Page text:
My-Queen Quibbles

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Another media related post; this one is again another reaction type piece towards a news article. More of an addition to my last piece really.

Game development seems to be heading in a different direction in recent days; an increasing amount of art and indie games are hitting the market – and succeeding due to the likes of various digital distribution venues such as Steam, take The Path and Braid for example. Even mainstream games such as Velvet Assassin are dealing with more adult themes, these tend to all end up being questioned and in some cases insulted in various mediums due to trying to tackle the issues that up until now only TV and books have really been able to tastefully.

Recently in The Star was a small article about My-Queen.com, an online social network and gaming platform that has themes of gender, sexuality and modern society deeply pinned in its ideologies, though is nothing along the lines of the “metaphor for rape” that The Path is claimed to be. It goes without saying that the article in The Star, a British newspaper, was as negative as an electron that made the online game seem like a massive slag fest. I played the game a bit to investigate and except for your online character beginning in the nude I didn’t find much about sleeping around. I contacted the director of Blouzar, the company that produces My-Queen.com, Chris Evans for more information and thoughts.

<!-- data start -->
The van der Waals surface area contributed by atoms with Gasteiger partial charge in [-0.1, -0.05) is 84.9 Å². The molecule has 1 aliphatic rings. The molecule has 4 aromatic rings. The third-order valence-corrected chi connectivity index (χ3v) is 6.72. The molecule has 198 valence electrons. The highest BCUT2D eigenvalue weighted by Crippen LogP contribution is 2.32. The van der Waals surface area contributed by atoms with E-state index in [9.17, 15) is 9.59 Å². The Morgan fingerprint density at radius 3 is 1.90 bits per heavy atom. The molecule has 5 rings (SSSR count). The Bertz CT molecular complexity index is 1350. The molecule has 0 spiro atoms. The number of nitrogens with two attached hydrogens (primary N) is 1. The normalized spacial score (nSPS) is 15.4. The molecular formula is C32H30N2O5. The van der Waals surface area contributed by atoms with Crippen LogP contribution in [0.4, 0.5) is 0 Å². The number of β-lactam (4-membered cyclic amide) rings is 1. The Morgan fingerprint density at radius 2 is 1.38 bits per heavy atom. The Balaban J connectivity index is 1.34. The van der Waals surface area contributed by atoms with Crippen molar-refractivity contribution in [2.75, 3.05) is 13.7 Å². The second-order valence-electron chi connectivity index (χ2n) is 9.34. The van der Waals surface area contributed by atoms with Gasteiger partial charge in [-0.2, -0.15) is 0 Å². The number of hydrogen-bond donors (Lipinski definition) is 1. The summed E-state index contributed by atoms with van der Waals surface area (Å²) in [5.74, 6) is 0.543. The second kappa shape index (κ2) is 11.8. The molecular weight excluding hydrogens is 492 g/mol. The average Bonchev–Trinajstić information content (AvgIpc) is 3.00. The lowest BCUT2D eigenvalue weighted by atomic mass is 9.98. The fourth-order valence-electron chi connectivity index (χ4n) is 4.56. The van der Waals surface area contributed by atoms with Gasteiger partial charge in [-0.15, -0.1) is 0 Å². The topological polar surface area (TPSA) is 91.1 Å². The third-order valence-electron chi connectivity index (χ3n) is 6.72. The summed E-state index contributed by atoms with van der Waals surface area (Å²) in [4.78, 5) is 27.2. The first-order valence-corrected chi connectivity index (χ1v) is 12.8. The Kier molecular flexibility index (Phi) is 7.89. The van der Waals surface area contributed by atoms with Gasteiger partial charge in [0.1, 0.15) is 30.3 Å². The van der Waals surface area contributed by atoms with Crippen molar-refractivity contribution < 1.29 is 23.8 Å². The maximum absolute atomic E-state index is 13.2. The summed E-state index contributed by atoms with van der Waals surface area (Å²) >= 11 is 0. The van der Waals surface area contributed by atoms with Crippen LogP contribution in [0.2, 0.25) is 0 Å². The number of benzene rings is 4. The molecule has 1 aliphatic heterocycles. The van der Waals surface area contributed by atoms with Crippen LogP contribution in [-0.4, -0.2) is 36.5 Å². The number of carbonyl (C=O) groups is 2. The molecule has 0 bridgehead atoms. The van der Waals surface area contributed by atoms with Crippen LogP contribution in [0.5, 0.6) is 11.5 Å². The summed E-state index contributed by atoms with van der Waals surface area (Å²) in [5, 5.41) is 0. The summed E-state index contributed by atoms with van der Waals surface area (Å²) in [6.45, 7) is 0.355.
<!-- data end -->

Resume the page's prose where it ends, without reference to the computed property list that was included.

ThoughtShake: Hi Chris, thank you this interview. Could you firstly introduce yourself and My-Queen.com?

Chris Evans: Hello, My name is Chris Evans and I am founder of Blighthy entertainment, owner of My-Queen.com. My-Queen.com is an online virtual world for Queens. Beauty Queens, Style Queens, Drag Queens, Regal Queens and Drama Queens! The site is  a Queendom where Queens can enjoy their virtual Queen, make friends and have a good time!

ThoughtShake:My-Queen.com has been ridiculed by the media recently due to its adult themes, what is your stance on this reaction?

CE:In my opinion the media reports about My-Queen.com were totally ridiculous. I would go so far as to say they were totally inaccurate and were a good example of ‘sloppy journalism’. They focused on the fact that one can choose to be a male or female Queen and then twisted this to suggest some sort of perverse role play. Well I can’t agree with that and I am sure that none of the journalists who wrote about it even spent 10 minutes on the site. If they had they would not have found anything untoward.

ThoughtShake: As My-Queen.com contains adult themes what kind of age restrictions and parental controls do you enforce?

CE:My-Queen.com is designed for a more mature market however we are aware that there may be some younger viewers. Whilst I am sure there is nothing untoward on the site even for younger viewers we have decided make it a site for over 13s only. We are in the process of implementing that now.